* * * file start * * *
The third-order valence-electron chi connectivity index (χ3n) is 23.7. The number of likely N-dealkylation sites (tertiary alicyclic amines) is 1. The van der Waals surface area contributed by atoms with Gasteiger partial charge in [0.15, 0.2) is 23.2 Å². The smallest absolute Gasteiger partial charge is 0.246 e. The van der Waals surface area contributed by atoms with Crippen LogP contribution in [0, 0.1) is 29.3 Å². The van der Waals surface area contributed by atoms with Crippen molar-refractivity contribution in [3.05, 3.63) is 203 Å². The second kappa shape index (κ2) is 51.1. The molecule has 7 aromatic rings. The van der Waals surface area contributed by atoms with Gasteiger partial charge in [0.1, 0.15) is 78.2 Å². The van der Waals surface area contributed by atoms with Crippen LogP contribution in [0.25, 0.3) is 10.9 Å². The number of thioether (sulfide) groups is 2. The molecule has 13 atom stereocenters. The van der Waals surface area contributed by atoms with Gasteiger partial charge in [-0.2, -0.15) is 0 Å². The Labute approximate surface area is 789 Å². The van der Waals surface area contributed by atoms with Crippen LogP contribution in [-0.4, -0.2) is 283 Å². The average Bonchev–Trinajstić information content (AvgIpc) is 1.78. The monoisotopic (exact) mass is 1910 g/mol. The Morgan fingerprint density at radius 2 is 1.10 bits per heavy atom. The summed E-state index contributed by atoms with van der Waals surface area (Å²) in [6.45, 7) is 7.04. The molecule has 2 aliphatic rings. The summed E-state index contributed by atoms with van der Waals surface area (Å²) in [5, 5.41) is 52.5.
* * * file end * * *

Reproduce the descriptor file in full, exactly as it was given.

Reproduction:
The third-order valence-electron chi connectivity index (χ3n) is 23.7. The number of likely N-dealkylation sites (tertiary alicyclic amines) is 1. The van der Waals surface area contributed by atoms with Gasteiger partial charge in [0.15, 0.2) is 23.2 Å². The smallest absolute Gasteiger partial charge is 0.246 e. The van der Waals surface area contributed by atoms with Crippen LogP contribution in [0, 0.1) is 29.3 Å². The van der Waals surface area contributed by atoms with Crippen molar-refractivity contribution in [3.05, 3.63) is 203 Å². The second kappa shape index (κ2) is 51.1. The molecule has 7 aromatic rings. The van der Waals surface area contributed by atoms with Gasteiger partial charge in [0.1, 0.15) is 78.2 Å². The van der Waals surface area contributed by atoms with Crippen LogP contribution in [0.25, 0.3) is 10.9 Å². The number of thioether (sulfide) groups is 2. The molecule has 13 atom stereocenters. The van der Waals surface area contributed by atoms with Gasteiger partial charge in [-0.2, -0.15) is 0 Å². The Labute approximate surface area is 789 Å². The van der Waals surface area contributed by atoms with Crippen LogP contribution in [-0.4, -0.2) is 283 Å². The average Bonchev–Trinajstić information content (AvgIpc) is 1.78. The monoisotopic (exact) mass is 1910 g/mol. The Morgan fingerprint density at radius 2 is 1.10 bits per heavy atom. The summed E-state index contributed by atoms with van der Waals surface area (Å²) in [6.45, 7) is 7.04. The molecule has 2 aliphatic rings. The summed E-state index contributed by atoms with van der Waals surface area (Å²) in [5, 5.41) is 52.5.